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Protected areas

Protected areas of Nepal
However, it is recognised that the network of protected areas needs to be extended, particularly for the ecologically important Mid Hills where only 1.4% of the land surface is currently included in a protected area. The Mid Hills have the greatest ecosystem diversity in Nepal, but this is under great strain as these lands support about 45% of the population, and the remnants of relatively undisturbed areas are seriously threatened. Initiatives with China and India for the development of a transboundary protected area system are also under way (e.g. around Kanchenjunga, see ICIMOD website), with the view to support corridors and connectivity between protected areas
The first protected area in Nepal, Royal Chitwan National Park, was established in 1973 and since then the Government of Nepal has successfully developed a network of protected and conservation areas which cover about 16% of Nepal (see Protected Area table in Fact File). This network comprises eight other National Parks (Khaptad, Langtang, Makalu-Barun, Rara, Royal Bardia, Sagarmatha, Shey-Phoksundo, and Shivapuri), three Wildlife Reserves (Koshi Tappu, Parsa, and Royal Shukla Phanta), three Conservation Areas (Annapurna, Kanchanjunga, and Manaslu), and the Royal Dhorpatan Hunting Reserve. The international importance of Sagarmatha National Park and Royal Chitwan National Park has also been recognised by their designation as World Heritage Sites in 1979 and 1984, respecitively. Koshi Tappu Wildlife Reserve was declared a Ramsar site (wetland of international importance) in 1987. These protected areas are very important for conservation efforts in Nepal, as 80 of the 118 ecosystems identified in Nepal are included within them.
Sagarmatha National Park entrance
The administration and management of protected areas is undertaken by the Department of National Parks and Wildlife Conservation (for Annapurna and Manaslu Conservation Areas the direct management is by a national NGO - the King Mahendra Trust for Nature Conservation, KMTNC), and they are guarded by the Royal Nepalese Army. The main objective of the protected areas is to maintain plant and animal diversity within their natural habitat. Originally management systems were based on the Western model of national parks which did not consider the social aspects. This led to several conflicts of interest with the people living in and around the protected areas. New models of protected area management have now been developed, where the army is less involved, and a balance is struck between local and national needs. These new models now include cultural aspects and a participatory, community-based approach is taken where local people are engaged in many areas of conservation management. Since 1999, the successful development of buffer zones around park boundaries has been crucial for this, In buffer zones development is jointly initiated by the park management and local people.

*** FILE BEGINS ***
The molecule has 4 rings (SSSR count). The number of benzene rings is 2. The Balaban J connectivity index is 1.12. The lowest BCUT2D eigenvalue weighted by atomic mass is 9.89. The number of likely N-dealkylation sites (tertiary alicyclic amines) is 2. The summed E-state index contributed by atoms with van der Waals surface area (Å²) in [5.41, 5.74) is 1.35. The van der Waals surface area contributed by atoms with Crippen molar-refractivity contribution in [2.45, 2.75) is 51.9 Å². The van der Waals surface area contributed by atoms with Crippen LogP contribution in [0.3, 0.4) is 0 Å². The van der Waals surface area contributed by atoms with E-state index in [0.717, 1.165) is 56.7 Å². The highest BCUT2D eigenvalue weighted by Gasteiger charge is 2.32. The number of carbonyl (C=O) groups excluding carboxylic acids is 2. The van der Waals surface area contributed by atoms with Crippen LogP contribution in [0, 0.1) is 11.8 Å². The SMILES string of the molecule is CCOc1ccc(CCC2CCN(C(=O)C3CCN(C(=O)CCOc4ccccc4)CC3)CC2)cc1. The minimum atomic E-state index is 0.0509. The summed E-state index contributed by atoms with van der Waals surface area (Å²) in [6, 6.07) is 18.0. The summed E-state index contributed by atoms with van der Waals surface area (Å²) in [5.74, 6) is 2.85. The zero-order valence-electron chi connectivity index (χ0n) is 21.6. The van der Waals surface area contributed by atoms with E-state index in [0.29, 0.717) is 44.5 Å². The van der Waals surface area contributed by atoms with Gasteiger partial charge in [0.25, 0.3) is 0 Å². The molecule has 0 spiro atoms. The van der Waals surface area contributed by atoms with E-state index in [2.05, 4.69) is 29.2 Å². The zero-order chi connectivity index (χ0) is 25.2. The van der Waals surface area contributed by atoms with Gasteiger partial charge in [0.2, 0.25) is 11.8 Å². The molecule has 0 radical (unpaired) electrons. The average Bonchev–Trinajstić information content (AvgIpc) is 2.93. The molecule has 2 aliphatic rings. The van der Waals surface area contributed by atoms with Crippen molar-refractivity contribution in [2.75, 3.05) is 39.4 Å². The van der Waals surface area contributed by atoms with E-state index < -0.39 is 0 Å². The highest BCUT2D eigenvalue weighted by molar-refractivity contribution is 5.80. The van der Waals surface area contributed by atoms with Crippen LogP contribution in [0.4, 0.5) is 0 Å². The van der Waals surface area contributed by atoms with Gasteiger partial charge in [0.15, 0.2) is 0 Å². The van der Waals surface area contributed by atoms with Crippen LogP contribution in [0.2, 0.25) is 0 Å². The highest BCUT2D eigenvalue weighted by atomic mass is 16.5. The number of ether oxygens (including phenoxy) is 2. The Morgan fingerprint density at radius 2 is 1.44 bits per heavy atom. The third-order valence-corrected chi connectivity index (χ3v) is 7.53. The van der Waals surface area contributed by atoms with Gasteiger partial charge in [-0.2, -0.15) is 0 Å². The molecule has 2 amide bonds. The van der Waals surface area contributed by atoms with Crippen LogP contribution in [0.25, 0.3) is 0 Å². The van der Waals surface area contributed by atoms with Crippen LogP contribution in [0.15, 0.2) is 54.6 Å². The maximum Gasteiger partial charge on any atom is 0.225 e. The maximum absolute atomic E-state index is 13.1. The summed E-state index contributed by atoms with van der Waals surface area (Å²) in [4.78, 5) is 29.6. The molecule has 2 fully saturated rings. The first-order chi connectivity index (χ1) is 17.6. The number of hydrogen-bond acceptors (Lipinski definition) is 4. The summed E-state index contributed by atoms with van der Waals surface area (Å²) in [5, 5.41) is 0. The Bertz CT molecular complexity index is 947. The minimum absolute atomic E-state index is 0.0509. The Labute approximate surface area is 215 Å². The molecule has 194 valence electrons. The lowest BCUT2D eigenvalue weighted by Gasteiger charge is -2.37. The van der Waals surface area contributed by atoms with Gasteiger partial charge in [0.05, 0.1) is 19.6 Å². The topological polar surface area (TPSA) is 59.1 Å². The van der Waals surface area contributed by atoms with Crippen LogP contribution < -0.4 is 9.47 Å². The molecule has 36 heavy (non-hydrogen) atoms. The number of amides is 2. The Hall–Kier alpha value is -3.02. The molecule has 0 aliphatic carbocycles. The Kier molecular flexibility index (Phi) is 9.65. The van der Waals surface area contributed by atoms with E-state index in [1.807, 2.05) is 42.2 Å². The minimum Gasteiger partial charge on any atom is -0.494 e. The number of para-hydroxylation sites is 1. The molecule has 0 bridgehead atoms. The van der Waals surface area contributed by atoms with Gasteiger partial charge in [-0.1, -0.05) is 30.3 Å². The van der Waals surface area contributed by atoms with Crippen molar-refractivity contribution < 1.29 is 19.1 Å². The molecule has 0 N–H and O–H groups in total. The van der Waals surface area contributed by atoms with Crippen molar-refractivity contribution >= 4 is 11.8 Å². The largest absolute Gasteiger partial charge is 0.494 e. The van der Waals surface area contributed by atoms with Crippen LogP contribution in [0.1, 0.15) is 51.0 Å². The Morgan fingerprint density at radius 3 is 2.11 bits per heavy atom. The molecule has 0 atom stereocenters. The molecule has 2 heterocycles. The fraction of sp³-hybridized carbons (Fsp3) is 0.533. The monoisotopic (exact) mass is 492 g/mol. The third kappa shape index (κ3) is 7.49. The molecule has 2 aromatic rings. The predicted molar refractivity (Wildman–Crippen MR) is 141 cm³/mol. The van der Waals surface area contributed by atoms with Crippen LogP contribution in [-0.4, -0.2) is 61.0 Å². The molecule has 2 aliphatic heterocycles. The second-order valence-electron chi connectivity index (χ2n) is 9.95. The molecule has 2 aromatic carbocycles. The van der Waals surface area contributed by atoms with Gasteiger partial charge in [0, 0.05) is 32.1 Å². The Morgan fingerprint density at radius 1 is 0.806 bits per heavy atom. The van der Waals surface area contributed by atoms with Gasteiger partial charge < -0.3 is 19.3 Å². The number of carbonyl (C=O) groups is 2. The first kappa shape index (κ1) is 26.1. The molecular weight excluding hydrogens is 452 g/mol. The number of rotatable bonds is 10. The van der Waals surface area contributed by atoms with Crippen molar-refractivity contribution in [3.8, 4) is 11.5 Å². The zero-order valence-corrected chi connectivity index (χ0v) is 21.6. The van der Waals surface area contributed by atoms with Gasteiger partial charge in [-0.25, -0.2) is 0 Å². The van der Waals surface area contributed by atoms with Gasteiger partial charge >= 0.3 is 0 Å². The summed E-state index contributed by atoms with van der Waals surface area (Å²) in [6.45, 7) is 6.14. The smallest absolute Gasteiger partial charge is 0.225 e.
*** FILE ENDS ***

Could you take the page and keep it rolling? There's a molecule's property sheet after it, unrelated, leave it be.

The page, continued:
Management plans have been developed for some protected areas (including Royal Chitwan NP, Langtang NP, Royal Bardia NP, Parsa WR and Koshi Tappu WR) and these now require effective implementation. Management plans for the other protected areas need to be produced or upgraded. Examples of successful in-situ conservation of threatened and endemic plants within the protected areas network include:
Tetracentron sinense (IUCN endangered species) and several Rhododendron species in Makalu-Barun National Park;
Larix himalaica (IUCN threatened species) in Langtang National Park;
Dalbergia latifolia (IUCN threatened species, and valuable timber tree) in Parsa Wildlife Reserve;
Pterocarpus marsupium (IUCN threatened species, and highly valued medicinal plant) in Royal Shukla Phanta Wildlife Reserve;
Gnetum montanum (IUCN endangered species) in Royal Chitwan National Park and Seduwa in the low altitude Arun Valley in Makalu-Barun National Park.